PRESCHOOLER SOCIAL EMOTIONAL DEV

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					PRESCHOOLER SOCIAL/ EMOTIONAL DEV
Chapter 13

HALLMARKS
• Increased desire to socialize • Improved socialization skills: compromise, empathy, negotiation, other’s point of view & motivation, more verbal • SUCCESSFUL FRIENDSHIPS IN PRESCHOOL MAY BE THE SINGLE MOST POWERFUL PREDICTOR OF ADULT HAPPINESS

EMOTIONAL GROWTH
• Erikson:
– Stage 1: trust v mistrust – Stage 2: autonomy v shame and doubt – Stage 3: Initiative v guilt

• Kids should be in not overly critical environments that encourage risk taking, creativity, process (v product) • (Guilt/accountability can lead child to take responsibility for own behavior)

SOCIAL INITIATIVE
• An eagerness to engage with friends, family

INITIATIVE & CULTURE
• Initiative isn’t a universal value
– Obedience – Enmeshment – Females INITIATIVE MAY BE EXPRESSED ONLY IN SOME CONTEXTS

SELF-CONCEPT
• A person’s “theory of self” • Especially in youth, self-concept is dev • Positive self-concept for children is based on trying (more than on results) • Success for a preschooler:
– Make an effort – Get positive responses from peers and adults – Follow the rules

SOCIAL COMPETENCE
• Being liked and effective social interaction • Social competence is culturally defined • Adults must help kids acquire these skills over time

PEER STATUS
• Peer view of a child’s social competence • Popular: use language effectively socially • See chart p 292

• Rejected: antisocial behaviors such as aggression-intent to harm (proactive/reactive) • See Chart p 294 • Inability to accurately interpret social cues
– May have punitive parents – May have negative temperament

• Neglected: ignored; prefer to be alone • Cautious, timid • May be situational ex. loner at school but not at home • See chart p. 296

FRIENDSHIP
• Having even 1 friend is important:
– Prevents isolation – Dev play competencies – Most kids have at least 1 friend

SOCIAL PARTICIPATION
• A developmental skill: • unoccupied--little awareness of surroundings • onlooker--interested in contact, observer • parallel--side by side but rarely converses • associative--different themes but converses • cooperative play (4-5 yrs)--shared goal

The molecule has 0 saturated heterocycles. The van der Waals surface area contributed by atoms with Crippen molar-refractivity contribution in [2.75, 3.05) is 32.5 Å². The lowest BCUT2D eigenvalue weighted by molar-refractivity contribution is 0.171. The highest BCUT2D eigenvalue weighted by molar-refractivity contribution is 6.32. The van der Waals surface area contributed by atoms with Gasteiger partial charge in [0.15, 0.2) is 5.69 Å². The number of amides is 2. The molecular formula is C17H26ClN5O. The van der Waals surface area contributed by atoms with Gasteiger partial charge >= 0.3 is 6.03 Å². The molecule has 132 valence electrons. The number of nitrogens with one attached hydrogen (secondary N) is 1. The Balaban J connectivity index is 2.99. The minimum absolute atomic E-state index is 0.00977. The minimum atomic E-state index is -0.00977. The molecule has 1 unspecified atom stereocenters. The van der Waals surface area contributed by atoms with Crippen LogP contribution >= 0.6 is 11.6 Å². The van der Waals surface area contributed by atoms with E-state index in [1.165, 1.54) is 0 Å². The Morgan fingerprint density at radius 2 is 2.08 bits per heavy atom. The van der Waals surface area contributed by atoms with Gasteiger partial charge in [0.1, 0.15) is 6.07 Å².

AGGRESSION
• Any physical or verbal behavior intended to harm or threaten (see chart p 303) • Physical: bite, hit, push, kick • Verbal: tease, threaten, taunt, call names • Aggression is culturally defined • Feelings of recipient need be considered • NOT aggression: rough and tumble, being assertive, conflict, argument, teasing (friendly)

• Reactive aggression: • Proactive aggression:socially most detrimental
– Instrumental: there is a goal (get the toy) – Bullying: no clear goal (hostile)

VICTIM
• Depressed, whines, anxious, withdrawn, cries, not assertive • Victims attract aggression because crying makes the aggressor feel more powerful

CAUSES OF AGGRESSION
• MATURATIONISTS: born that way • PSYCHOANALISTS:aggressive drives can be modified by experience • BEHAVIORISTS: aggression is modeled by people and media (and result is you get rewarded) • SOCIOCULTURAL: scaffolding in ZPD

• COGNITIVE: kids can think about and change behaviors • ECOLOGICAL: systems cause aggressionPoverty, violent media, etc. EACH MODEL CAN GIVE US IDEAS FOR ELIMINATING AGGRESSIVE BEHAVIORS IN KIDS IN OUR CARE
See case studies

SOCIAL BEHAVIORS & CULTURE
• Altruism & empathy; kids who live in extended families and who contribute to family tasks seem to score highest • Cooperation: seems to be fostered by collectivism • Play: differs between cultures: type, amount • See chart p. 307

• Shyness: is valued more in some cultures • Rough play and teasing: are valued only in some cultures • Peer acceptance: is not usually related to ethnicity in young children • I’M CHOCOLATE, YOU’RE VANILLA, by Marguerite Wright

SOURCES OF VARIATION IN SOCIAL COMPETENCE
• Poverty, as it is a reflection of
– – – – Poor parenting Domestic violence Abuse Mental health disorders

• Siblings: a mixed “picture” • Most conflict exists between sibs of same sex and similar age • Sibling relationships have great importance throughout our lives • Sibling relationships are useful in teaching social lessons • Single kids may be intellectually, linguistically advanced and more creative

CHILD CARE
• Good quality child care seems to be good for kids • Poor quality child care is not good for kids • More than 1/2 the child care in Alameda county was rated fair to poor in a recent study

GENDER AND SOCIAL DEV
• By 18 months kids are playing with sexstereotyped toys • By 2 yrs they are playing with same sex peers • Differences in boy/girl play styles appear to be universal

POSSIBLE CAUSES
• Modeling from adults and media • Cognitive dev of sex role definitions • Should caregivers try to expand on sex role definitions? It is our choice!

SPECIAL NEEDS KIDS
• Observable handicaps are less likely to lead to peer rejection because they are easier to understand than non-observable handicaps • Adults should encourage play between handicapped kids and peers through • Physical accessibility • Choice of toys • Modeling, guiding and teaching by adults

FACILITATING FRIENDSHIPS
• • • • Watch for “authentic” compatible kids Orchestrate one-on-one play Encourage group play Encourage play outside classroom


				
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